Sri Lanka has requested the International Monetary Fund (IMF) for rapid financial assistance and the global lender could consider it after initial reluctance, an aide to the country's finance minister said on Tuesday.
Protests have erupted in the island nation as it battles a devastating financial crisis brought by the effects of Covid-19, mismanaged government finances and rising prices of fuel that have sapped foreign reserves.
A delegation headed by Sri Lanka's Finance Minister Ali Sabry kicked off formal talks with the IMF in Washington on Monday for a programme the government hopes will help top up its reserves and attract bridge financing to pay for essential imports of fuel, food and medicines.
"The (foreign minister) made a request for a Rapid Financing Instrument (RFI) to mitigate the current supply chain issues, yet initially IMF of the view that it doesn't meet their criteria," Sabry's aide Shamir Zavahir said on Twitter.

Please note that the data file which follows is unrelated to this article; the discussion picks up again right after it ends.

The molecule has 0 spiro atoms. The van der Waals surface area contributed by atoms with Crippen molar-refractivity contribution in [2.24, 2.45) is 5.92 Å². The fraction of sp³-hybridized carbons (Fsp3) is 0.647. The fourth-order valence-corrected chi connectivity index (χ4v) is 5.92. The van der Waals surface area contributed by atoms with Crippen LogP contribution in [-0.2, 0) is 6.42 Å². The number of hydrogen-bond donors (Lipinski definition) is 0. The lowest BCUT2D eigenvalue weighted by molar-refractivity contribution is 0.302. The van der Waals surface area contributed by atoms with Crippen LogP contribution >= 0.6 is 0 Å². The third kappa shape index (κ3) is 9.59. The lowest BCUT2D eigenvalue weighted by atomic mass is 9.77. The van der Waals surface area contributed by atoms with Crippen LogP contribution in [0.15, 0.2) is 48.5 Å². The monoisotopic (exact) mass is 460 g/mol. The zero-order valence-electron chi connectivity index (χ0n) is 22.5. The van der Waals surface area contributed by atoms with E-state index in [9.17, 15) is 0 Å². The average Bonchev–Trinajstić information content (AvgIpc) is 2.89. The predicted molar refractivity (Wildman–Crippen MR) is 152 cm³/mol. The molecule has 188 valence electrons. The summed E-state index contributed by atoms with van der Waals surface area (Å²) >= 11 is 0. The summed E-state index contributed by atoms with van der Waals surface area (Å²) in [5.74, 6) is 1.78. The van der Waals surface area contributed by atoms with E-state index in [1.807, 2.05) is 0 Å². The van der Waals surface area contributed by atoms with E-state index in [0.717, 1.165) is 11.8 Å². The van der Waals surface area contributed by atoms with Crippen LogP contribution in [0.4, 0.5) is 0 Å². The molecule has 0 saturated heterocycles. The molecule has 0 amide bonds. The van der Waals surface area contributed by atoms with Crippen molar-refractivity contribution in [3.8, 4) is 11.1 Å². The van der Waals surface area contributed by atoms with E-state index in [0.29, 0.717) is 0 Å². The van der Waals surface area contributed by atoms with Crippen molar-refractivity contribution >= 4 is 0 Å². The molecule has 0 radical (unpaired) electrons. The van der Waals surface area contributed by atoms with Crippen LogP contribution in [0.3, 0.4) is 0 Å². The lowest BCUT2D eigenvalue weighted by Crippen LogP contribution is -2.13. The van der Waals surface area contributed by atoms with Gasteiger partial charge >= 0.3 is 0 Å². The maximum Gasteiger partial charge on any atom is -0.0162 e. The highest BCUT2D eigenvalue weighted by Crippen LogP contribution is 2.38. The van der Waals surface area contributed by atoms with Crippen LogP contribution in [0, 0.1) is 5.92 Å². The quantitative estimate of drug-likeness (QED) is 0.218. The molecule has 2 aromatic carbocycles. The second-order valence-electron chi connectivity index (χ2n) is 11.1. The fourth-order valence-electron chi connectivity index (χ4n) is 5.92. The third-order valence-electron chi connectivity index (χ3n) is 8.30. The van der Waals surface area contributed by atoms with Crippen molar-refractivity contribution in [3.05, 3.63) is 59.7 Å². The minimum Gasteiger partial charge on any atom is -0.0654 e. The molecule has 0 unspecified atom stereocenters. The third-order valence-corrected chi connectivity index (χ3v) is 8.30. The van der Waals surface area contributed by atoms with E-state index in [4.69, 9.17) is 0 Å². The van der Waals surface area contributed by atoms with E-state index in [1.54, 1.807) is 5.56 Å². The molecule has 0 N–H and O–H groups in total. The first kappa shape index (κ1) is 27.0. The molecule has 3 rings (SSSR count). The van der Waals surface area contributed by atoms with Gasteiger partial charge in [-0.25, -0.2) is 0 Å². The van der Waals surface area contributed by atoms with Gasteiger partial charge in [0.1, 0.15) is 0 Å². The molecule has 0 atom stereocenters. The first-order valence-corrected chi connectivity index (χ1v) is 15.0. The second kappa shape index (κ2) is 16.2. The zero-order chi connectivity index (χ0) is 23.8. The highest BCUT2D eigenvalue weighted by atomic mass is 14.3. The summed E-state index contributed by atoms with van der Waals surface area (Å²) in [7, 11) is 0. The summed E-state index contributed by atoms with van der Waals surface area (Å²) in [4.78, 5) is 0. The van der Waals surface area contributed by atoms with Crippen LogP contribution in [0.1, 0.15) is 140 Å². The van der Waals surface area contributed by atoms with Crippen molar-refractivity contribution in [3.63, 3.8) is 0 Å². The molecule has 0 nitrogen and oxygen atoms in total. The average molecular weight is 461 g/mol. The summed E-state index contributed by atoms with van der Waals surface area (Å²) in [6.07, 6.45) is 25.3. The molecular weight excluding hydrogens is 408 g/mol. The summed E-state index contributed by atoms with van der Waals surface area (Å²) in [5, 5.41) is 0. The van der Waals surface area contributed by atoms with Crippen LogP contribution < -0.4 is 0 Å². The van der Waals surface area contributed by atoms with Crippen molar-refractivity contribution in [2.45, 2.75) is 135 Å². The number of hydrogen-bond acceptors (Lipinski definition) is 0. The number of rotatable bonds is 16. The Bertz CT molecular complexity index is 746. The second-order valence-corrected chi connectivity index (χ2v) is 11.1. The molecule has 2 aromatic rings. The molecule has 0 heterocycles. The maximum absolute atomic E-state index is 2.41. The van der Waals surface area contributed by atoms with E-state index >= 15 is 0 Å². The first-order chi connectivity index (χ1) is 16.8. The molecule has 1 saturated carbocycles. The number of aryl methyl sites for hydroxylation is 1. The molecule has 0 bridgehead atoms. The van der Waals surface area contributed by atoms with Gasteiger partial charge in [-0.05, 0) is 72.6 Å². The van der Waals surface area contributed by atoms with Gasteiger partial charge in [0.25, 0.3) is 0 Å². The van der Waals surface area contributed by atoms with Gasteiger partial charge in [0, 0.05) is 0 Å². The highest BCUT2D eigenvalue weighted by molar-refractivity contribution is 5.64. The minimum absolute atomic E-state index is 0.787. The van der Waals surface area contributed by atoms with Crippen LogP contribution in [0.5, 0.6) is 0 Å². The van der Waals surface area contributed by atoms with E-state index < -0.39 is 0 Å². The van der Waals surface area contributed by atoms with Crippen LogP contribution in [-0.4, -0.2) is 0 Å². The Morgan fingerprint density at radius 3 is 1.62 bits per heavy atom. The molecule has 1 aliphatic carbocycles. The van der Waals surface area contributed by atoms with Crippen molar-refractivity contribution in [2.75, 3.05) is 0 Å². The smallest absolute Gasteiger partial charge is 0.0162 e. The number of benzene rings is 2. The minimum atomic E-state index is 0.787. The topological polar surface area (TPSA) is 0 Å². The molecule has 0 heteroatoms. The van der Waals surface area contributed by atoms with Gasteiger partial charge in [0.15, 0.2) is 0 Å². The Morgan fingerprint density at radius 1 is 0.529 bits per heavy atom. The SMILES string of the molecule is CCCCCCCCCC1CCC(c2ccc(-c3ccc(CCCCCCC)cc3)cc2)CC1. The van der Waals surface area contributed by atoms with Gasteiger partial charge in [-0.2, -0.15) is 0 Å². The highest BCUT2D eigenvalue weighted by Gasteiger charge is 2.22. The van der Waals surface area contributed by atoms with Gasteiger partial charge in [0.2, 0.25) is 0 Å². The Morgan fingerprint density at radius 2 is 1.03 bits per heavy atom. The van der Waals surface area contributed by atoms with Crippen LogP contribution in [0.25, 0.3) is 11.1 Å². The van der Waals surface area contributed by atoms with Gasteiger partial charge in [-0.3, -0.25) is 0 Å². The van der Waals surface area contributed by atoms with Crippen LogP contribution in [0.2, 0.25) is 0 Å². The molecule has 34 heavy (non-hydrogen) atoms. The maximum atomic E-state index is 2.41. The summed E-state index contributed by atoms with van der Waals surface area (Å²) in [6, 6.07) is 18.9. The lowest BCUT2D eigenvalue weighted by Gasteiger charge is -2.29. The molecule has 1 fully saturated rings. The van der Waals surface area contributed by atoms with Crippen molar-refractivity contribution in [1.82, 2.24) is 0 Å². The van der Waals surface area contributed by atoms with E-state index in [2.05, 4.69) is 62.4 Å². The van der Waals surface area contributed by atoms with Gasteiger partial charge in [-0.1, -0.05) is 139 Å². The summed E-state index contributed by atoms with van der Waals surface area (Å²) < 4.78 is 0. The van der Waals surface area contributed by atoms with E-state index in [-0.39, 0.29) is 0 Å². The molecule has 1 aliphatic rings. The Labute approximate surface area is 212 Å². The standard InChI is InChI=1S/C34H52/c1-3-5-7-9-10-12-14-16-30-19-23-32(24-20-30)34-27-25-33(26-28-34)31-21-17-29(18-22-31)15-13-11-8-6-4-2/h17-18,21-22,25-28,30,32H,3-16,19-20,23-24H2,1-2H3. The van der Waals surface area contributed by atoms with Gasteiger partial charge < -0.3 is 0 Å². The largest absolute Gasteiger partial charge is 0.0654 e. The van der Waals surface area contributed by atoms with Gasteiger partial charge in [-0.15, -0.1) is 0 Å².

"However, India subsequently made representations on an RFI for (Sri Lanka) as well and IMF may consider this request due to the unique circumstances."
Sri Lanka is seeking $3 billion in the coming months from multiple sources including the IMF, the World Bank and India to stave off the crisis, Sabry told Reuters earlier this month.
Last week, the country's central bank said it was suspending repayment on some of its foreign debt pending a restructure.
In the commercial capital Colombo, protests demanding the ouster of President Gotabaya Rajapaksa have dragged on for more than a week.